Third, the Final Judgment prohibits Defendants from engaging in certain conduct that would impede effective competition from equally efficient rivals that may or may not be not vertically integrated. Thus, the Final Judgment proscribes retaliation against venue owners who contract or consider contracting for primary ticketing services with Defendants' competitors. The Final Judgment also prohibits Defendants from explicitly or practically requiring venues to take their primary ticketing services if the venues only want to obtain concerts the Defendants promote or concerts by artists the Defendants manage, and it likewise prohibits Defendants from explicitly or practically requiring venues to take concerts they promote or concerts by artists they manage if those venues only want to obtain the Defendants' primary ticketing services. These provisions preserve the ability of primary ticketing companies that do not also have access to content (and promoters and artist managers that do not also provide primary ticketing services) to continue competing with Defendants. Elsewhere, the Final Judgment prevents Defendants from abusing their position in the primary ticketing market to impede competition among promoters and artist managers by requiring that Defendants either refrain from using certain ticketing data in their non-ticketing businesses or provide that data to other promoters and artist managers. Finally, the Final Judgment mandates that Defendants provide any current primary ticketing client with that client's ticketing data promptly upon request, if the client chooses not to renew its primary ticketing contract. That provision reduces venues' switching costs and lowers barriers to other companies competing for Defendants' primary ticketing clients because it ensures that those venue clients will not be forced to relinquish valuable data if they decide to switch primary ticketing service providers.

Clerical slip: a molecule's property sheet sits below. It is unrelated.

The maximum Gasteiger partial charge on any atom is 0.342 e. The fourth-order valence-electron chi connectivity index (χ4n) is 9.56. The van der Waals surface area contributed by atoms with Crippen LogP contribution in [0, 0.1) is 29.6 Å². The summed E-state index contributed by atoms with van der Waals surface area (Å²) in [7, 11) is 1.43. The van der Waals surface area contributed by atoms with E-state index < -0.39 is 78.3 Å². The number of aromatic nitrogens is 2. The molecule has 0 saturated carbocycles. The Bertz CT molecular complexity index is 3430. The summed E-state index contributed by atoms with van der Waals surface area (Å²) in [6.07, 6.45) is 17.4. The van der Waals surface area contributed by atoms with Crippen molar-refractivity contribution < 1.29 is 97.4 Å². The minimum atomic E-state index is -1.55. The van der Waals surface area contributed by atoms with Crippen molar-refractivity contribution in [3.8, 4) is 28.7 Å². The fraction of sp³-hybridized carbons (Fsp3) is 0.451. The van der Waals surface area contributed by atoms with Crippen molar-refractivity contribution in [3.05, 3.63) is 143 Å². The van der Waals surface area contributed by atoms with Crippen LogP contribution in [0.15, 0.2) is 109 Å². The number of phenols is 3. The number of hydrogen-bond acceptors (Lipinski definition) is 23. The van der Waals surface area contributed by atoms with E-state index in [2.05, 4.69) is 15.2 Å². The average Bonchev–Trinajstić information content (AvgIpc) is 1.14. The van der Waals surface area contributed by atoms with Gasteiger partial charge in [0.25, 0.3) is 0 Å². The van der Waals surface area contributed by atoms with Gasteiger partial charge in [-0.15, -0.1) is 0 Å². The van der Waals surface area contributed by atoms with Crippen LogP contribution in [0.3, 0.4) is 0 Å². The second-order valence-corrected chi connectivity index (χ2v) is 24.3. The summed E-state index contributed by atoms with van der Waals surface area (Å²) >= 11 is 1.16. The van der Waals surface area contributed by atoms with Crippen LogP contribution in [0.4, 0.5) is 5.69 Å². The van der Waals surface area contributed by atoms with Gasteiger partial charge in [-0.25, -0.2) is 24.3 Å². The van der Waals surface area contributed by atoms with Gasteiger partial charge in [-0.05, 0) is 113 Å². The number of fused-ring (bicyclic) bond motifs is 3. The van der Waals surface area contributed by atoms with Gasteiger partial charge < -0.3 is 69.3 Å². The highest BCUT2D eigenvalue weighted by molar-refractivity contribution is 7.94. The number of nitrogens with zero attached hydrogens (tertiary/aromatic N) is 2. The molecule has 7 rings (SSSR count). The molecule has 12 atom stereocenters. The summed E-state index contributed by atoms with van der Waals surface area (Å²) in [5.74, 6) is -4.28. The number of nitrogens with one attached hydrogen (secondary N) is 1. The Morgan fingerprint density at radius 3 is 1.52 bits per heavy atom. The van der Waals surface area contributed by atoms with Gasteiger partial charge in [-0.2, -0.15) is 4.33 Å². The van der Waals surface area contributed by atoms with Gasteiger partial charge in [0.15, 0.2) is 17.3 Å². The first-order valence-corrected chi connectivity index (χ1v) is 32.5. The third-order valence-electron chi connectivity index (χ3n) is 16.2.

Fourth, the Final Judgment requires Defendants to notify the United States at least thirty days before acquiring any assets of or any interest in any firm engaged in providing primary ticketing services in the United States, regardless of whether the acquisition would otherwise be subject to reporting pursuant to the Hart-Scott-Rodino Antitrust Improvements Act of 1976, as amended, 15 U.S.C. § 18a. If the United States requests additional information within thirty days of the Defendants notifying it of an acquisition, the Final Judgment prohibits Defendants from consummating the acquisition until twenty days after providing the requested information. These provisions facilitate the vigilant and effective oversight that will be necessary to guard against the potential for Defendants to frustrate the purposes of the Final Judgment.